Auto Emergency Braking Should Be Standard On Buses And Big Trucks, According To NHTSA

Auto Emergency Braking Should Be Standard On Buses And Big Trucks, According To NHTSA

The National Highway Traffic Safety Administration (NHTSA) submitted a new rule last month that would require passenger vehicles to have automatic emergency braking (AEB). By proposing the same rule for buses and heavy-duty trucks, which have a gross vehicle weight rating of more than 10,000 pounds, the agency is broadening its scope.

The technology has the potential to prevent 8,814 injuries and save 155 lives annually, according to the NHTSA. According to the data provided by the agency, there are approximately 60,000 rear-end collisions involving heavy-duty vehicles annually, and the technology could prevent over 19,000 of them.

The safety of passenger vehicle technology would also improve. The organization believes that requiring the technology could reduce injuries by 24,000 cars and save at least 340 lives annually. The system would have to function on all passenger vehicles traveling up to 62 miles per hour, according to the proposed rule. The AEB system would have to function between 6 and 50 mph under the NHTSA’s rule for heavy-duty vehicles.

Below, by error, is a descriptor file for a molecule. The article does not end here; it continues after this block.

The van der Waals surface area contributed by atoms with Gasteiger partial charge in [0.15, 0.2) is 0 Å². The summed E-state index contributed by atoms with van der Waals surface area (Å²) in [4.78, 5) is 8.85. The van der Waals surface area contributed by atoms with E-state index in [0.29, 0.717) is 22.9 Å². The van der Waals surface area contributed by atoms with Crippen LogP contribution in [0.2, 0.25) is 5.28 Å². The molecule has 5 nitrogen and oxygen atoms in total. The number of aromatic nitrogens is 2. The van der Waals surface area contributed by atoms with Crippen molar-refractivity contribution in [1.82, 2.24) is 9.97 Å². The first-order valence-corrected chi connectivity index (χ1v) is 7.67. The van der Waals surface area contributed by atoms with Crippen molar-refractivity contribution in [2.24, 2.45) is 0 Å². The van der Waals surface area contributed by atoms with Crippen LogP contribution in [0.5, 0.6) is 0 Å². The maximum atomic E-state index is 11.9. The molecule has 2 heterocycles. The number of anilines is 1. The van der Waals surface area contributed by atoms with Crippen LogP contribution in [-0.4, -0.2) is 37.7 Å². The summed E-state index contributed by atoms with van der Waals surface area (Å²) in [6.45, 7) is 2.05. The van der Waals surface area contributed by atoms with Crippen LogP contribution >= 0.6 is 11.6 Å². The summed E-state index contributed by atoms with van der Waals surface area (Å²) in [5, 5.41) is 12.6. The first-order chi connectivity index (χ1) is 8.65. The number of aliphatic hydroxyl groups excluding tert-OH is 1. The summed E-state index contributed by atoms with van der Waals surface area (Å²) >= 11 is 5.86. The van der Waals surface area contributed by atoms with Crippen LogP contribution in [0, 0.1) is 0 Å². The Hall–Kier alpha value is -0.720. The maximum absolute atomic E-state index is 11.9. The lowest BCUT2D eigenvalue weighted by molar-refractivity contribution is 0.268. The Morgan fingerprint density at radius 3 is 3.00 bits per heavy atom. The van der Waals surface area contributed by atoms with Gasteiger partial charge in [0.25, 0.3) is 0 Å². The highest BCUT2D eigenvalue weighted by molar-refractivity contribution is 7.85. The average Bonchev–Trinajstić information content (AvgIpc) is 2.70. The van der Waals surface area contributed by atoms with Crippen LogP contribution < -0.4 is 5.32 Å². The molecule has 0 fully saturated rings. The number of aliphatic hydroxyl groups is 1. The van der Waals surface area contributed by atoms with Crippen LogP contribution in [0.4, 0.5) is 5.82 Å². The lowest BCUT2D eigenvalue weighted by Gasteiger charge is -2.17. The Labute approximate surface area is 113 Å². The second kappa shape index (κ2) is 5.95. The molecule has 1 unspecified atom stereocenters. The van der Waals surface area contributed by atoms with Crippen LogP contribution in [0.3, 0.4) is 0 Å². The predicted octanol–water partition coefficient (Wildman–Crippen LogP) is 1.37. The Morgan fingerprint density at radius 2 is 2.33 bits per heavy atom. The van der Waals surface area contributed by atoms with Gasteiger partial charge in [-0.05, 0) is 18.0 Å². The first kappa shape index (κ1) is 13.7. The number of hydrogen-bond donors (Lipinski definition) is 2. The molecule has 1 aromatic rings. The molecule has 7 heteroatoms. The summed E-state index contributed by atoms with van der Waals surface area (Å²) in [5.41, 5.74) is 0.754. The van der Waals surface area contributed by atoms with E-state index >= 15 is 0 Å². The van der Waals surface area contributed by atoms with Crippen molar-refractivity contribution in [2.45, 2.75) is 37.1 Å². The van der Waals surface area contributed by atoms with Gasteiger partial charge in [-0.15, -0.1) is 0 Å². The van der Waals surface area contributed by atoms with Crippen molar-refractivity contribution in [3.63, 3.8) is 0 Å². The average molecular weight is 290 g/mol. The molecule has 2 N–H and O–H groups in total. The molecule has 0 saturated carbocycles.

According to a study conducted by the Insurance Institute for Highway Safety in 2022, pickup trucks equipped with the technology had a 43% lower rate of causing rear-end collisions. Additionally, there was a 42% decrease in injuries. Additionally, the study found that AEB would only be available on 8% of all registered pickups on the road in 2021. However, the good news is that AEB systems are standard on all new full-size trucks manufactured by Ford, Chevrolet, GMC, Ram, Toyota, Nissan, and Honda.

Another IIHS study found that vehicles equipped with crash prevention technology like AEB are more difficult to repair, despite the fact that the technology saves lives and reduces injuries. After making repairs, about half of those surveyed still had issues with these features, according to the institute’s research. As a result, these crucial systems become less reliable and may require more money to fix in the future.

After a final decision is made on the two rules, the proposal for passenger cars and heavy-duty vehicles would take effect three years later. Customers may not see any changes in new vehicles, large or small, for several years because automakers continue to increase the standard safety features in new models. However, the NHTSA has not specified when a final verdict may occur.